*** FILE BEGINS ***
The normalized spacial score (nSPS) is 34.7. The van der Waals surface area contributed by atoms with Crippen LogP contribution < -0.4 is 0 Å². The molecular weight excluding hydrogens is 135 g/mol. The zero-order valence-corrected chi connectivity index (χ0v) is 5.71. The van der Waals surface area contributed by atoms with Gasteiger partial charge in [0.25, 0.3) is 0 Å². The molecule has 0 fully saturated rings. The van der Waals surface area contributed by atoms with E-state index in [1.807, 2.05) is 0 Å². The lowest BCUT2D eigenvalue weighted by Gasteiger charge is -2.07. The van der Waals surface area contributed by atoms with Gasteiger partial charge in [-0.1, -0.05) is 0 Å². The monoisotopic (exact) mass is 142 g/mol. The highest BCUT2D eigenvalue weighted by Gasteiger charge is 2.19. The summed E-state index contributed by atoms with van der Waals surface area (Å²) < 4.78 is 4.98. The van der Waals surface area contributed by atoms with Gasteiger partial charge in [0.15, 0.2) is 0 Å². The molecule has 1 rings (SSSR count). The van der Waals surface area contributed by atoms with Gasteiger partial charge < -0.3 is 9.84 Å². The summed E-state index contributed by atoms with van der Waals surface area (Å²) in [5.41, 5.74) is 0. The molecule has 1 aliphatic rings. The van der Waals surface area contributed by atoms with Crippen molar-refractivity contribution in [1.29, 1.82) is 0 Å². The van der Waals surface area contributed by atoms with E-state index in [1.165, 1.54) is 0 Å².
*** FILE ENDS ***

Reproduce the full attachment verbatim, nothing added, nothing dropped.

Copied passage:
The normalized spacial score (nSPS) is 34.7. The van der Waals surface area contributed by atoms with Crippen LogP contribution < -0.4 is 0 Å². The molecular weight excluding hydrogens is 135 g/mol. The zero-order valence-corrected chi connectivity index (χ0v) is 5.71. The van der Waals surface area contributed by atoms with Gasteiger partial charge in [0.25, 0.3) is 0 Å². The molecule has 0 fully saturated rings. The van der Waals surface area contributed by atoms with E-state index in [1.807, 2.05) is 0 Å². The lowest BCUT2D eigenvalue weighted by Gasteiger charge is -2.07. The van der Waals surface area contributed by atoms with Gasteiger partial charge in [-0.1, -0.05) is 0 Å². The monoisotopic (exact) mass is 142 g/mol. The highest BCUT2D eigenvalue weighted by Gasteiger charge is 2.19. The summed E-state index contributed by atoms with van der Waals surface area (Å²) < 4.78 is 4.98. The van der Waals surface area contributed by atoms with Gasteiger partial charge in [0.15, 0.2) is 0 Å². The molecule has 1 rings (SSSR count). The van der Waals surface area contributed by atoms with Gasteiger partial charge < -0.3 is 9.84 Å². The summed E-state index contributed by atoms with van der Waals surface area (Å²) in [5.41, 5.74) is 0. The molecule has 1 aliphatic rings. The van der Waals surface area contributed by atoms with Crippen molar-refractivity contribution in [1.29, 1.82) is 0 Å². The van der Waals surface area contributed by atoms with E-state index in [1.165, 1.54) is 0 Å².